what are garden centipedes

What are Garden Centipedes (and How Do You Get Rid of Them)?

When you hear the word “centipede,” the brown, many-legged, many-segmented insect probably comes to mind. This isn’t the type of insect we’re talking about today. While a garden centipede is called a centipede, it’s not really a centipede at all. From identification to eradication, learn everything you need to know about the garden centipede in this comprehensive guide.

What is a garden centipede?

Garden centipedes (also called garden symphylans) are not insects. Like regular centipedes and millipedes, garden centipedes are members of the subphylum Myriapoda. Because garden centipedes are in the Symphyla class, however, they are not actually centipedes. Instead, garden centipedes are their own thing: symphylans.

Garden centipedes are tiny, quick-moving creatures that live in your soil. These many-segmented pests average a little over a quarter of an inch long and are a whitish-translucent color.

garden centipedes
Photo credit: Andy Murray

Depending on the time of year, you can find garden centipedes anywhere between 3 inches and 3 feet beneath your soil line. In spring and early summer, you might find garden centipedes a few inches beneath your soil. When the weather gets hot, garden centipedes travel further down (up to a few feet) to cooler parts of the ground. They also burrow further into the ground to molt.

Centipedes in the garden: good or bad?

Garden centipedes are a pest that feeds on sprouts and young plant roots, so they are a bad thing. They can also be a reason why your root vegetables, like sweet potatoes, have holes in them. Garden centipedes are a little like root-knot nematodes in that once you realize you have them, you’re likely already infested.

Signs of garden centipedes

If your plants are generally unhealthy but you can’t find signs of pests or disease, you may have garden centipedes. Because garden centipedes are so small and live in your soil, it can be hard to spot an infestation unless you know what you’re looking for.

How do you test for garden centipedes?

Testing for garden centipedes is easy, and you only need to go as far as your kitchen to gather what you need to make the test.


  • 1-2 potatoes
  • Shish-kabob skewers


Cut your potatoes into 2-inch chunks.

Stick a skewer into each potato chunk.

garden centipede trap

Bury your potato chunk into your garden bed, 2-4 inches below the surface of the soil. Be sure to leave the skewers sticking up above the ground — you’ll be using them as a handle to pull your potatoes back up.

Leave the potatoes underground for 1-2 days.

garden symphylan trap

Pull up your potatoes and inspect them closely. If you have garden symphylans, you should see them feeding on your potato slices.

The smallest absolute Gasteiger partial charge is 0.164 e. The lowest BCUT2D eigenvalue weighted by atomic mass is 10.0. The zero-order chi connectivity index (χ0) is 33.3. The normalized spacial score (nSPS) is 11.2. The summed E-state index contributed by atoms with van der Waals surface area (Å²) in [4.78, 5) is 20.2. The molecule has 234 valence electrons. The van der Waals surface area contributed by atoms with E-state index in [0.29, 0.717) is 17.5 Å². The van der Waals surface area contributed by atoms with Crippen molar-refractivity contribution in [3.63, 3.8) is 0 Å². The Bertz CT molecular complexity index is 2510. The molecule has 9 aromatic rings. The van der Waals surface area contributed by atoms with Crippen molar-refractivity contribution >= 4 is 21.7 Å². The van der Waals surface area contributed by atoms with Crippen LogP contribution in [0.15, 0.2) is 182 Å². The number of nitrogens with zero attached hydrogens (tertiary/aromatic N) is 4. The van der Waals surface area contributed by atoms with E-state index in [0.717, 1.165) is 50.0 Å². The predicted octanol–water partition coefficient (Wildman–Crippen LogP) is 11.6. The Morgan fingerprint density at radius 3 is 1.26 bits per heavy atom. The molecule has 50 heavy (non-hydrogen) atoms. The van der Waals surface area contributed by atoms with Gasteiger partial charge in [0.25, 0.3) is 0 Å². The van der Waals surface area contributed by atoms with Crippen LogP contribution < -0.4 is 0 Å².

How to get rid of garden centipedes

Unfortunately, garden centipedes are hard to control — there are no effective pesticides for garden centipedes that are approved for home garden use. Additionally, garden centipedes live deep in the soil, making insecticides useless unless you really soak your soil. Like many pests, such as slugs or aphids, the best way to get rid of garden centipedes is to prevent them in the first place. Some ways to prevent garden centipedes include:

Reduce organic matter: Garden centipedes love organic matter, especially manure. Although it’s important to have a healthy mix of organic matter in your soil, too much of it can cause issues with garden centipedes. Also, any organic matter that you use in your garden should be fully decomposed.

Tilling: Tilling your soil can crush garden centipedes that live in the top few inches of your soil.

Soil compaction: Another way to prevent garden centipedes is to pack down your soil after planting. Garden centipedes travel through your soil, anywhere from a few inches to a few feet below the ground. Because garden centipedes are so small, however, they’re not strong enough to make their own burrowing tunnels. Instead, they move through existing air pockets in your soil. Air pockets in your soil are a sign of good soil structure, but these air pockets do make it easier for garden centipedes to survive.

Soil solarization: Soil solarization may get rid of garden centipedes. To solarize your soil, you’ll need to cover your garden bed with clear plastic and use the power of the sun to bake your soil for 6 to 8 weeks. Although soil solarization is an effective way to manage soil-borne pests and diseases, it also requires you to cull your plants. Additionally, solarization kills beneficial insects along with pests.

Get some chickens: Some gardeners claim that their backyard chickens like to feast on garden centipedes, so allowing your chickens to roam your garden beds may help reduce your pest population. Do know, though, that chickens aren’t discerning and may also eat any plants that you have growing in your garden.

Quick tip! If you suspect (or have confirmed) that you have a garden centipede problem, you should plant more seedlings than you think you need to make up for any you’ll lose to the centipedes during the growing season.


Are garden centipedes dangerous?

Garden centipedes aren’t dangerous, but they can devastate your garden. These pests are hard to spot, and they’re hard to get rid of. Garden centipedes feed on roots, root hairs, and seedlings, causing plants to wither, produce smaller yields, and even die.

Do garden centipedes bite?

No, garden centipedes do not bite.

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